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What You Need to Know About SBA Loans

November 18th, 2010 :: mhaubrich

By Maria Valdez Haubrich

Is your business looking for growth capital in a tight economy? A Small Business Administration (SBA) guaranteed loan could be the answer to your problems. The SBA doesn’t directly make loans to small companies, but it guarantees a certain percentage of a loan that is made by participating lenders. This guarantee makes lenders more willing to take a chance on your business.

In fiscal year 2010, demand for SBA loans grew, and so did the number and dollar volume of loans. The SBA guaranteed more than $22 billion (54,833 loans) in loans to small businesses, compared to more than $17 billion (47,897 loans) in fiscal year 2009.

Businesses that have a track record of success, are looking to grow and have collateral to put up against a loan are good candidates for SBA loans. Here’s a closer look at the types of loans available.

7(a) Loans: The SBA’s biggest loan program, 7(a) provides financing for a variety of purposes. Under the recently passed Small Business Jobs Act, limits for 7(a) loans increased to $5 million. Within the 7(a) program are these specialized loan programs:

  • Express Programs: These streamline the financing application process and include SBA Express, Community Express (for businesses in disadvantaged communities) and Patriot Express (for businesses owned by military veterans). The Small Business Jobs Act temporarily increased the cap on SBA Express loans from $350,000 to $1 million for one year.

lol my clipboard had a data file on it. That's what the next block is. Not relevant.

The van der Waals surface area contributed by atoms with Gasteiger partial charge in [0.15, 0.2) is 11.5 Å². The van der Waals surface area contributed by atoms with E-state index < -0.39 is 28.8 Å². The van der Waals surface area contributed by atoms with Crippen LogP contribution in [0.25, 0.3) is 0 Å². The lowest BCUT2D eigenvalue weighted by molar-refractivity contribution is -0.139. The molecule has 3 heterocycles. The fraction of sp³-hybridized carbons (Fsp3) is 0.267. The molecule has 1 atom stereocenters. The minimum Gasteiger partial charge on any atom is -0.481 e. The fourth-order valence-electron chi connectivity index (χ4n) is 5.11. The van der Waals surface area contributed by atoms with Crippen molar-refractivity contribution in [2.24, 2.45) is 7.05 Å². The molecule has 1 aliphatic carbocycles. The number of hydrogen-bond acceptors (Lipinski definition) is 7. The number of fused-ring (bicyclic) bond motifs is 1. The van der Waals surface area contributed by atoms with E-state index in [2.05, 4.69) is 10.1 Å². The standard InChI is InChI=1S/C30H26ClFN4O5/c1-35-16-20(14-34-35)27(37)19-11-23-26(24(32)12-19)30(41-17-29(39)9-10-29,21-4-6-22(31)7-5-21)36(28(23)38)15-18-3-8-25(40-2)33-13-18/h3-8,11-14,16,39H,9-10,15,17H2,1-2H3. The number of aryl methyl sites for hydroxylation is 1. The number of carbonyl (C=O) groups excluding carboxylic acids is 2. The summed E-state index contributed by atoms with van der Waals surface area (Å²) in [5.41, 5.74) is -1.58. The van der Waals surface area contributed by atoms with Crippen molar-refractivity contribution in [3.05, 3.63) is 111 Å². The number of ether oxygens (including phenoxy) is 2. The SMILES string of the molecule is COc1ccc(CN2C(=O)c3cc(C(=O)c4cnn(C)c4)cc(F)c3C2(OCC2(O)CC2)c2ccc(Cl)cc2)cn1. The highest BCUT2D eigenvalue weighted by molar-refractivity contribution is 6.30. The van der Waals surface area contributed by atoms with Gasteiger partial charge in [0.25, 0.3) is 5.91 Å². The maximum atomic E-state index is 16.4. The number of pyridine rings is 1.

• Export Loan Programs: Programs to boost small-business exporting include the Export Working Capital Program, the International Trade Loan Program and Export Express. The Small Business Jobs Act raised the limit on Export Express loans to $500,000, and raised the cap on International Trade and Export Working Capital loans to $5 million.
  • Rural Lender Advantage Program: For companies outside major urban areas, this program streamlines the application process to help small rural lenders make loans.
  • Special Purpose Loans Program: This encompasses business loans for small businesses with a wide range of specialized needs.

CDC/504 Loan Program: Offers long-term financing to buy fixed assets such as equipment and real estate. Loans are made by nonprofit organizations called Certified Development Companies (CDCs). The Small Business Jobs Act boosted the cap on 504 loans to $5 million; for manufacturers and certain energy-related projects, the cap is $5.5 million.

To find out more about SBA loan programs and learn how to prepare to seek financing, visit the SBA website.

 DISCLAIMER: The information posted in this blog is provided for informational purposes. Legal information is not the same as legal advice — the application of law to an individual’s specific circumstances. The information presented here is not to be construed as legal or tax advice. Network Solutions recommends that you consult an attorney or tax consultant if you want professional assurance that the information posted, and your interpretation of it, is appropriate to your particular business.

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